THE GARMENT JUNGLE, an okay crime-in-clothing programmer from 1957, has sweat shop owner Lee J. Cobb so determined to keep his workers from unionizing that he allows hood Richard Boone (as ‘Artie Ravidge’) to use murderous thugs to intimidate employees and organizers. This includes sending one unlucky complainer on a one-way elevator ride, brakeless. Cobb’s son Kerwin Matthews sides with the union.
On The Waterfront-lite, written by Harry Kleiner, mostly directed by Robert Aldrich, but with 90% of the shoot done he was replaced (after feuding over content with Cobb and studio head Harry Cohn) by Vincent Sherman, who reshot some scenes and was given sole credit by an irate Cohn.
Cobb doesn’t yell quite as much as usual, Matthews is earnest (good voice, inexpressive face), Boone calmly pragmatic. Intense newcomer Robert Loggia plays the chief union rep who earns rough dues from Boone goons Adam Williams and Wesley Addy. The most effective performance comes from lovely, ill-fated Gia Scala as Loggia’s wife: earthy, sexy and real. Included is movie a scene where she matter-of-fact breastfeeds her baby (behind a divider in a café), which had to have been a first in an American movie. Decades before any other film or TV show touched this elemental human act, it’s amazing this little movie (a) put it there in the first place and (b) was never acknowledged for doing so.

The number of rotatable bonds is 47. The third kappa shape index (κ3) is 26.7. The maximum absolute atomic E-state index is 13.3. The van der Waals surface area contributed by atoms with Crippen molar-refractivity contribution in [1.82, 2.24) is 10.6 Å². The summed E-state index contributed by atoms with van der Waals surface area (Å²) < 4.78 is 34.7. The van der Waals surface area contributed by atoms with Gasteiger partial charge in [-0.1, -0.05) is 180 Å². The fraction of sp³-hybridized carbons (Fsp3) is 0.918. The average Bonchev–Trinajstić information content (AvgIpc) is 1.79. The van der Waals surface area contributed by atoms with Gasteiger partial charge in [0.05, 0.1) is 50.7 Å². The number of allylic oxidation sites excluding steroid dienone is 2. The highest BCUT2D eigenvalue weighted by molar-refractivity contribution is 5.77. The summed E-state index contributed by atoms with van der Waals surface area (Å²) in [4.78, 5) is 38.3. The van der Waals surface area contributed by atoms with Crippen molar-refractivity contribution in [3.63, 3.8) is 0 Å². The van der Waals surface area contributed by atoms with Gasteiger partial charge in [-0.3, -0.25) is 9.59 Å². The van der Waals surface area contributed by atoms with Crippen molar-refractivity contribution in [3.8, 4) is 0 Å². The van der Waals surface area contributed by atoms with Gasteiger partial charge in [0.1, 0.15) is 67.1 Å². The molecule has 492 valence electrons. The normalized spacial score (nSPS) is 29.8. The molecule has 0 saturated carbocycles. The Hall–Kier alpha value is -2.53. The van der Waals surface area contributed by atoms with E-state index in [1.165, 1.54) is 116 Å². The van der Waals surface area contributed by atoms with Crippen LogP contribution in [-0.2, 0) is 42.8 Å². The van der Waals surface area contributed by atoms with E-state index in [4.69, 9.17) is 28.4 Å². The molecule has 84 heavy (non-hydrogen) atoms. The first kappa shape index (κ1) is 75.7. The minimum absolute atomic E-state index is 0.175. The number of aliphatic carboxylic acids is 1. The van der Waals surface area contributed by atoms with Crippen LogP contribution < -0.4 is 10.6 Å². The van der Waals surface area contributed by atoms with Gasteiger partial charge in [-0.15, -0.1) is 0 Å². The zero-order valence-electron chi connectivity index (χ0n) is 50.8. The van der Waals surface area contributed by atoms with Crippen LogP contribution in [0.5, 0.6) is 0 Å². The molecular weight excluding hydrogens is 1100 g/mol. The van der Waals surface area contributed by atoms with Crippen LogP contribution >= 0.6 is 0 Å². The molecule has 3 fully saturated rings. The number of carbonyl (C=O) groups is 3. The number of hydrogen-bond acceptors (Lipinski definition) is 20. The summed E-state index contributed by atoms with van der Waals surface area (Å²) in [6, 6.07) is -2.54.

Violence figures (beatings, knifing, acid hurling), there’s a pretty good score from Leith Stevens, and any movie that embraces unions (too few) is of note. Weakest element is in having Cobb—who isn’t evil, just stubborn and prideful—be so blind as to how Boone operates.
“Stay out of it, or its your baby’s legs next!”
Ranked 121st in ’57, taking in $1,900,000. Also in the cast: Harold J. Stone (‘ethnic’, as usual), Valerie French, Joseph Wiseman (overacting, as usual), Willis Bouchey, Joanna Barnes (debut), Betsy Jones-Moreland, Laurie Mitchell, Sid Melton, Celia Lovsky, Robert Ellenstein (watch that elevator!) and Jud Taylor (the third Yank POW in The Great Escape).